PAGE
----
# Coulomb's law problem

1. Mar 26, 2012

### fawk3s

1. The problem statement, all variables and given/known data

Two balls, each with a mass of 500 mg, are attached to the same point in the ceiling by strings with the length of 40 cm. The balls have been given equal and opposite charges, which caused them to separate in a way that the strings formed a 60-degree angle. Find the charges and the tension force in the string. Make a sketch.

q=~0,2*10-6 C
Ft=~0,0044 N

2. Relevant equations

Fg=mg
FC=kq1q2/d2

3. The attempt at a solution

http://desmond.imageshack.us/Himg513/scaled.php?server=513&filename=fdafdafa.png&res=medium [Broken]

An equilateral triangle is formed with the strings, so the distance between the balls is also
d=40cm=0,4m

Gravitational force on a ball
Fg=mg=~5*10-3 N (g=9,8 m/s2)

In order for equillibrium to be reached, the component vector of gravity, which is at a right angle with the string, must be equal to the component vector of Coulomb's force, which is also at a 90o with the string.
That component vector of gravity is
Fg1=Fg*cos60o=2,5*10-3

So if FC=kq1q2/d2, then

Fg1=FC*cos30o, from which we get that
FC=5*sqrt3*10-3/3 N
and that
q1=q2=~0,2*10-6 C

So far it seemed to me that everything went correctly, but I dont get the tension force to be 0,0044 N. Using sines and cosines on Fg and FC, or Pythagoran theorem for that matter, I got

Ft=Ft1+Ft2
Ft1=cos30o*Fg=5*sqrt3*10-3/2
Ft2=cos60o*FC=2,5*sqrt3*10-3/3
Ft=~0,0058 N

Now I've seen many mistakes in answers in this textbook, but Im not so sure it's the textbook which has a fault in it this time. So please tell me, did I go wrong and where, or is the answer in the textbook once again wrong?

(I didnt mark up all the angles, but they should be pretty easy to figure out. If you dont understand some of my calculations or think they are wrong, be sure to shout out or ask!)

Last edited by a moderator: May 5, 2017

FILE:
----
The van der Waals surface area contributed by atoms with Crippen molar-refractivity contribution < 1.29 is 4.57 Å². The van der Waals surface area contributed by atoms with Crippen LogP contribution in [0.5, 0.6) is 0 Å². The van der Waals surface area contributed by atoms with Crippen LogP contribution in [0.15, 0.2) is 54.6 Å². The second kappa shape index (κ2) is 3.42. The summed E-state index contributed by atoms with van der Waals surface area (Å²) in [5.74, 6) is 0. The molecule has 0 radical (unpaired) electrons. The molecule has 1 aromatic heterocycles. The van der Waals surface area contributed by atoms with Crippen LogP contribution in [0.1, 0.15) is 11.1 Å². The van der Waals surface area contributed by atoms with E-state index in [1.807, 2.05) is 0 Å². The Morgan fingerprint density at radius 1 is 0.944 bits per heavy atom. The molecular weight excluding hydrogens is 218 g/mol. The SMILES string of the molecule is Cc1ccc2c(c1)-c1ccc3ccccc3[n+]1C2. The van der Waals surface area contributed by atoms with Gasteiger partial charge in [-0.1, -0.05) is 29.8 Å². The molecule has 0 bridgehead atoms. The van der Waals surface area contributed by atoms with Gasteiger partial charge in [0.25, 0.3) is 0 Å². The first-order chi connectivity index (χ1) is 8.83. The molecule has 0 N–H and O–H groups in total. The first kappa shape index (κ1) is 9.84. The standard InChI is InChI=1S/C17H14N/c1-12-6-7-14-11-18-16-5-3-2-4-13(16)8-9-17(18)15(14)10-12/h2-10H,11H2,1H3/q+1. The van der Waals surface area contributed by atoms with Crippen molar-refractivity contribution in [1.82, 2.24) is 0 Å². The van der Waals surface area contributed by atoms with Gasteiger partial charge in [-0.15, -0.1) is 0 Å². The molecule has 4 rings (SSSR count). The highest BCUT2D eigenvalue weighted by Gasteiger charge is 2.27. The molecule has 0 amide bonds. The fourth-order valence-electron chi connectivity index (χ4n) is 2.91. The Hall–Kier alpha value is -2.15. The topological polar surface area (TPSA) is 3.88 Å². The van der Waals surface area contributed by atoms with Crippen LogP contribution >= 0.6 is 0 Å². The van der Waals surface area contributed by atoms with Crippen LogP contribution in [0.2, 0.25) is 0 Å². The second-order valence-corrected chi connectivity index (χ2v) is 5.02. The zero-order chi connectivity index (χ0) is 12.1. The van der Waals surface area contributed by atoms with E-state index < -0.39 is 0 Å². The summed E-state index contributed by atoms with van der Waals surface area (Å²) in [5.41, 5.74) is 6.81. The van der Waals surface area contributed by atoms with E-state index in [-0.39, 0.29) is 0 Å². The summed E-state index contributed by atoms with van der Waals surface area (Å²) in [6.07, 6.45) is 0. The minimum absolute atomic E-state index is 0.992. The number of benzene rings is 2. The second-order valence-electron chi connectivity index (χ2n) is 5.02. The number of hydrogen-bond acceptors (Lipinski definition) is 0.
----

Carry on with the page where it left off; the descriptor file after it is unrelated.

2. Mar 26, 2012

### ehild

You made calculation errors. m=500 mg=0.5 kg. g=9.8. Force of gravity is 4.9 N.
Do not round off the numerical results too early.

ehild

3. Mar 26, 2012

### fawk3s

500 milligrams is equal to 0.0005 kg. So I cant have made a mistake there.
The reason I rounded them up so early (I'm usually pretty precise) is because the answer given in the back is always calculated that way. I was just trying to get a close answer.

4. Mar 26, 2012

### fawk3s

I would really appreciate if someone would solve the problem independently to see what answers they get. If they match with the book's, I must have made a theoretical error somewhere (I dont think its a calculation error since I've checked the numbers twice). If they match with my answers, it must be the book what contains the error.
I hope it's not too much to ask.

What confuses me though, is that the charge I get matches with the book's answer.

5. Mar 26, 2012

### ehild

Sorry, I made the mistake!Your calculation is correct (althought I do not like that early rounding)

It is an other way for the calculation using the right triangle made of the forces of gravity, Coulomb force and tension.

ehild

6. Mar 26, 2012

### fawk3s

What you mean is I've made a mistake on calculating the magnitude of the tension? Could you specify please? Because I seem to miss it.

fawk3s

7. Mar 26, 2012

### ehild

No, your calculation is right. But there is an easier way to get it:

T=mg/cos(30°), (and tan(30°)=Fc/mg; )

ehild

8. Mar 26, 2012

### fawk3s

Oh, alrighty. But does this mean you got the same answer, and I have to assume the textbook is wrong? Sorry, just have to ask again for confirmation.

9. Mar 26, 2012

### ehild

I have got the same answer:Tension=4.9x10-3/cos(30°)=5.7x10-3 N.

ehild

10. Mar 26, 2012

### fawk3s

Thank you for your help ehild, I really appreciate it.